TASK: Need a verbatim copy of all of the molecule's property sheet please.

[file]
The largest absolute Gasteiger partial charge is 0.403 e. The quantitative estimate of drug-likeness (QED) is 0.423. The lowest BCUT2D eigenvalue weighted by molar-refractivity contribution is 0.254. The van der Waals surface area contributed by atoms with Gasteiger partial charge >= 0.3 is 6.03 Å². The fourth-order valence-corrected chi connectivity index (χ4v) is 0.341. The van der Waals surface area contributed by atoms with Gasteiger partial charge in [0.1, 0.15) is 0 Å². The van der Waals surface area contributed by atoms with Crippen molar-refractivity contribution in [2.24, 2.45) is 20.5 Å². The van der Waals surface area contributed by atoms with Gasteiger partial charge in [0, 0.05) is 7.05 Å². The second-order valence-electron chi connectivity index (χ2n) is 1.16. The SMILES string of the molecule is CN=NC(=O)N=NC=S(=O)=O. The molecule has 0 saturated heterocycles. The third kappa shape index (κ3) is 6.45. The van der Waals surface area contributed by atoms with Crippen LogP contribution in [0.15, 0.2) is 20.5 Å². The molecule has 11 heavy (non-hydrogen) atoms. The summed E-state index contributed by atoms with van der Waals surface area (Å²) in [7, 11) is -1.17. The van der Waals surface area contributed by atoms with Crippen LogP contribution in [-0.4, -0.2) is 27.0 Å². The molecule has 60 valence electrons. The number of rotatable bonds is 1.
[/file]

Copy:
The largest absolute Gasteiger partial charge is 0.403 e. The quantitative estimate of drug-likeness (QED) is 0.423. The lowest BCUT2D eigenvalue weighted by molar-refractivity contribution is 0.254. The van der Waals surface area contributed by atoms with Gasteiger partial charge >= 0.3 is 6.03 Å². The fourth-order valence-corrected chi connectivity index (χ4v) is 0.341. The van der Waals surface area contributed by atoms with Gasteiger partial charge in [0.1, 0.15) is 0 Å². The van der Waals surface area contributed by atoms with Crippen molar-refractivity contribution in [2.24, 2.45) is 20.5 Å². The van der Waals surface area contributed by atoms with Gasteiger partial charge in [0, 0.05) is 7.05 Å². The second-order valence-electron chi connectivity index (χ2n) is 1.16. The SMILES string of the molecule is CN=NC(=O)N=NC=S(=O)=O. The molecule has 0 saturated heterocycles. The third kappa shape index (κ3) is 6.45. The van der Waals surface area contributed by atoms with Crippen LogP contribution in [0.15, 0.2) is 20.5 Å². The molecule has 11 heavy (non-hydrogen) atoms. The summed E-state index contributed by atoms with van der Waals surface area (Å²) in [7, 11) is -1.17. The van der Waals surface area contributed by atoms with Crippen LogP contribution in [-0.4, -0.2) is 27.0 Å². The molecule has 60 valence electrons. The number of rotatable bonds is 1.